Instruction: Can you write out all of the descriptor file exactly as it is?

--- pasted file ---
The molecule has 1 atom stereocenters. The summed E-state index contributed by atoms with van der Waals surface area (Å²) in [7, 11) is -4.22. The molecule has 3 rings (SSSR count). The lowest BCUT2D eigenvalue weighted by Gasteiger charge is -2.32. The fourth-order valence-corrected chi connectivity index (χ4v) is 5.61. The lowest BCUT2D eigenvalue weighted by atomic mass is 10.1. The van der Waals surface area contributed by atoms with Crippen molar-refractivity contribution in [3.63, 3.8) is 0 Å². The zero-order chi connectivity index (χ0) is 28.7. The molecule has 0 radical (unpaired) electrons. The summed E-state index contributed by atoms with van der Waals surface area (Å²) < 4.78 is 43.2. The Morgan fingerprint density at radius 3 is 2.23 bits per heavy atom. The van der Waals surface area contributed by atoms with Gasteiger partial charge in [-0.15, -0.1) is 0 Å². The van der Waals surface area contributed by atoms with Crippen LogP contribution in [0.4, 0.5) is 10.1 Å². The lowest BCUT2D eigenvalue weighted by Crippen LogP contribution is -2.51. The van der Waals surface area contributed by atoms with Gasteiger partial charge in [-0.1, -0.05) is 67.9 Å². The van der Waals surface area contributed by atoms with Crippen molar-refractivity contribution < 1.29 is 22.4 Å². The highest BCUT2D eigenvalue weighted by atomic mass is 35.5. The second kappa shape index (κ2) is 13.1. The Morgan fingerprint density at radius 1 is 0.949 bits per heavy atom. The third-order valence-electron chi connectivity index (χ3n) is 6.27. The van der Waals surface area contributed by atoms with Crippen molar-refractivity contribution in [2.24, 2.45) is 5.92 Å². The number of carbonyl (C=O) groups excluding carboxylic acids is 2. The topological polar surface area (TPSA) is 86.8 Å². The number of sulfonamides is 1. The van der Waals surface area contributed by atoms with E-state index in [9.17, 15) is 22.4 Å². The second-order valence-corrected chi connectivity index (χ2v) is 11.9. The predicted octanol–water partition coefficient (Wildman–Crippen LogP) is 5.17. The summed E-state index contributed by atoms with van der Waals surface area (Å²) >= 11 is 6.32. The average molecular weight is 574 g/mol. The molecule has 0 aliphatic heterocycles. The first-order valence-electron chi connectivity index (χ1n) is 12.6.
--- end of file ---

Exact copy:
The molecule has 1 atom stereocenters. The summed E-state index contributed by atoms with van der Waals surface area (Å²) in [7, 11) is -4.22. The molecule has 3 rings (SSSR count). The lowest BCUT2D eigenvalue weighted by Gasteiger charge is -2.32. The fourth-order valence-corrected chi connectivity index (χ4v) is 5.61. The lowest BCUT2D eigenvalue weighted by atomic mass is 10.1. The van der Waals surface area contributed by atoms with Crippen molar-refractivity contribution in [3.63, 3.8) is 0 Å². The zero-order chi connectivity index (χ0) is 28.7. The molecule has 0 radical (unpaired) electrons. The summed E-state index contributed by atoms with van der Waals surface area (Å²) < 4.78 is 43.2. The Morgan fingerprint density at radius 3 is 2.23 bits per heavy atom. The van der Waals surface area contributed by atoms with Gasteiger partial charge in [-0.15, -0.1) is 0 Å². The van der Waals surface area contributed by atoms with Crippen LogP contribution in [0.4, 0.5) is 10.1 Å². The lowest BCUT2D eigenvalue weighted by Crippen LogP contribution is -2.51. The van der Waals surface area contributed by atoms with Gasteiger partial charge in [-0.1, -0.05) is 67.9 Å². The van der Waals surface area contributed by atoms with Crippen molar-refractivity contribution < 1.29 is 22.4 Å². The highest BCUT2D eigenvalue weighted by atomic mass is 35.5. The second kappa shape index (κ2) is 13.1. The Morgan fingerprint density at radius 1 is 0.949 bits per heavy atom. The third-order valence-electron chi connectivity index (χ3n) is 6.27. The van der Waals surface area contributed by atoms with Crippen molar-refractivity contribution in [2.24, 2.45) is 5.92 Å². The number of carbonyl (C=O) groups excluding carboxylic acids is 2. The topological polar surface area (TPSA) is 86.8 Å². The number of sulfonamides is 1. The van der Waals surface area contributed by atoms with E-state index in [9.17, 15) is 22.4 Å². The second-order valence-corrected chi connectivity index (χ2v) is 11.9. The predicted octanol–water partition coefficient (Wildman–Crippen LogP) is 5.17. The summed E-state index contributed by atoms with van der Waals surface area (Å²) >= 11 is 6.32. The average molecular weight is 574 g/mol. The molecule has 0 aliphatic heterocycles. The first-order valence-electron chi connectivity index (χ1n) is 12.6.